The priest of Zeus, whose temple was just outside the city, brought bulls and wreaths to the city gates because he and the crowd wanted to offer sacrifices to them.
The priest of Zeus, whose temple was just outside the city, brought oxen and garlands to the gates, and wanted to offer sacrifice with the crowds.
The temple of Zeus was located on the outskirts of the city. The priest of the temple and the crowd brought oxen and wreaths of flowers, and they prepared to sacrifice to the apostles at the city gates.
The priest of the local Zeus shrine got up a parade--bulls and banners and people lined right up to the gates, ready for the ritual of sacrifice.
And the priest of the image of Jupiter, which was before the town, took oxen and flowers to the doors of the town, and was about to make an offering with the people.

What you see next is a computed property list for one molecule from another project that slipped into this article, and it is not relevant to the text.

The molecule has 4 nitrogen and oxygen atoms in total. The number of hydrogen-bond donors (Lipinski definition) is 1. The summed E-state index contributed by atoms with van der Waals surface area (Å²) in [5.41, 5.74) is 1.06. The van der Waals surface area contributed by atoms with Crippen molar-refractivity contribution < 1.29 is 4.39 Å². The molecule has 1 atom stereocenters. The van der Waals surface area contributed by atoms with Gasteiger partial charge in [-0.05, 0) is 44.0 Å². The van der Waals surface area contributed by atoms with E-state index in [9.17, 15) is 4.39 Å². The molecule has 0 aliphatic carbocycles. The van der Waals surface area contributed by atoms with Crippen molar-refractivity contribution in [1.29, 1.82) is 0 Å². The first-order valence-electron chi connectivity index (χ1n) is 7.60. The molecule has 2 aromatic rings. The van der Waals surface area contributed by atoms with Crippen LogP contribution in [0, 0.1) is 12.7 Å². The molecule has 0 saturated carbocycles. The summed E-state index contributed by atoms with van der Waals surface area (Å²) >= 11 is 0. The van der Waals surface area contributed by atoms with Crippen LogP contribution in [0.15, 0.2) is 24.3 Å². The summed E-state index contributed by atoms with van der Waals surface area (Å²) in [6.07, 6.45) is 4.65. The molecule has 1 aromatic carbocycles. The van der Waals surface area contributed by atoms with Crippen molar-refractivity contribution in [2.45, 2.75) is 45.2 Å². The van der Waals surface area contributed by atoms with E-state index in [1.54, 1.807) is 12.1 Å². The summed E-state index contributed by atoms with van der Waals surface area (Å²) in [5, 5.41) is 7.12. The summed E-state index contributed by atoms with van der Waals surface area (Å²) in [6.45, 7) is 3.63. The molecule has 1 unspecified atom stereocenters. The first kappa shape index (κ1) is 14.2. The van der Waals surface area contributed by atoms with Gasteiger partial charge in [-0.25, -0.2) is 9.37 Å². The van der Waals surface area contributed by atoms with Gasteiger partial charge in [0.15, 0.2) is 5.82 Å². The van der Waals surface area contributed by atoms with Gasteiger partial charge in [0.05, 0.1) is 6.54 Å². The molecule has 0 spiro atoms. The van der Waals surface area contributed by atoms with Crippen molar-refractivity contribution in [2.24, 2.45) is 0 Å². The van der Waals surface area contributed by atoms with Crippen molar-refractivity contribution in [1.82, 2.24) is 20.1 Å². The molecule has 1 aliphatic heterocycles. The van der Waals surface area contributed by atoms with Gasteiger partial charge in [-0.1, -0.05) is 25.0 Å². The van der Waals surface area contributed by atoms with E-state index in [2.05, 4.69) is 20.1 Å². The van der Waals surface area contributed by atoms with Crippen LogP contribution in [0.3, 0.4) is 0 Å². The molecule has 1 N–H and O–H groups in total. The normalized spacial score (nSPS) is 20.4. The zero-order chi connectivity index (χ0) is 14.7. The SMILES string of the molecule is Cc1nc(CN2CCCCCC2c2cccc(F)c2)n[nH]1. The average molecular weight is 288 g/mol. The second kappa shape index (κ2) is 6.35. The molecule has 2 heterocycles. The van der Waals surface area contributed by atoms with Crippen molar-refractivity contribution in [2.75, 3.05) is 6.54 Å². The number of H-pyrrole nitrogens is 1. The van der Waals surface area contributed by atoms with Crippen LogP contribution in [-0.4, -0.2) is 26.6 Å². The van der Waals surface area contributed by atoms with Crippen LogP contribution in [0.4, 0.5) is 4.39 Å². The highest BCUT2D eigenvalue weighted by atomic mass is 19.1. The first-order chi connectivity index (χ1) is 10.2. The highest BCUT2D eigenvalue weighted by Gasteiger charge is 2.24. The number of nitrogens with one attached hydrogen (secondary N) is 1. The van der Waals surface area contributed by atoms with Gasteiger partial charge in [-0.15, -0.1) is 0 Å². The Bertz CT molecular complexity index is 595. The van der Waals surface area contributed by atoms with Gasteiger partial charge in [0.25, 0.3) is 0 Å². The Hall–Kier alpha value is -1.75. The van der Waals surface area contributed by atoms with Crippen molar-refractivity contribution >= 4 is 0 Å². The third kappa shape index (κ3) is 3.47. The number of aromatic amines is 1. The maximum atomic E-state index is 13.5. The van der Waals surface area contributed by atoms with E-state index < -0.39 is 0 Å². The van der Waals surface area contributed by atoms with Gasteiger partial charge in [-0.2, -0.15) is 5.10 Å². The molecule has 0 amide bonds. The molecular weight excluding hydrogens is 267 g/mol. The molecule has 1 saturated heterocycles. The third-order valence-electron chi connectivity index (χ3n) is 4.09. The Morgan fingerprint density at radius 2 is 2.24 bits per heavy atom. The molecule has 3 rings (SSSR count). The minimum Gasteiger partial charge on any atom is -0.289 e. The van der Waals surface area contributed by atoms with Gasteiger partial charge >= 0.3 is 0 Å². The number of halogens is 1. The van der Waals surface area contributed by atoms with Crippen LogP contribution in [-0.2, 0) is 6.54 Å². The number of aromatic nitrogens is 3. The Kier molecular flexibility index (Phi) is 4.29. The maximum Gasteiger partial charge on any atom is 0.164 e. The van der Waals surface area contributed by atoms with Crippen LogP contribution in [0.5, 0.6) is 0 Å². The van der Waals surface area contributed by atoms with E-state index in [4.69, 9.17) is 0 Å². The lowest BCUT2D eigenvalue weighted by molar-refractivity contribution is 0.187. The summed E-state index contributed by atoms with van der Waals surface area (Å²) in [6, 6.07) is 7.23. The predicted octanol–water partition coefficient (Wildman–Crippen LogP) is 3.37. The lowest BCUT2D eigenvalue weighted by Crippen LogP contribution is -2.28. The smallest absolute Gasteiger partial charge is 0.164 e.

The priest of Zeus, whose temple was just outside the city, brought oxen and garlands to the gates; he and the crowds wanted to offer sacrifice.
Then the priest of Zeus, whose temple was in front of their city, brought oxen and garlands to the gates, intending to sacrifice with the multitudes.
|NET © [draft] ITL|
|NET © Notes||
1 tn The words “the temple of” are not in the Greek text, but are implied. The translation “the priest of (the temple/shrine of) Zeus located before the city” is given for this phrase by BDAG 426 s.v. Ζεύς.
2 sn See the note on Zeus in the previous verse.
3 tn Or “oxen.”
4 tn Or “wreaths.”
sn Garlands were commonly wreaths of wool with leaves and flowers woven in, worn on a person’s head or woven around a staff. They were an important part of many rituals used to worship pagan gods. Although it was an erroneous reaction, the priest’s reaction shows how all acknowledged their power and access to God.
5 tn The words “to them” are not in the Greek text, but are clearly implied by the response of Paul and Barnabas in the following verse.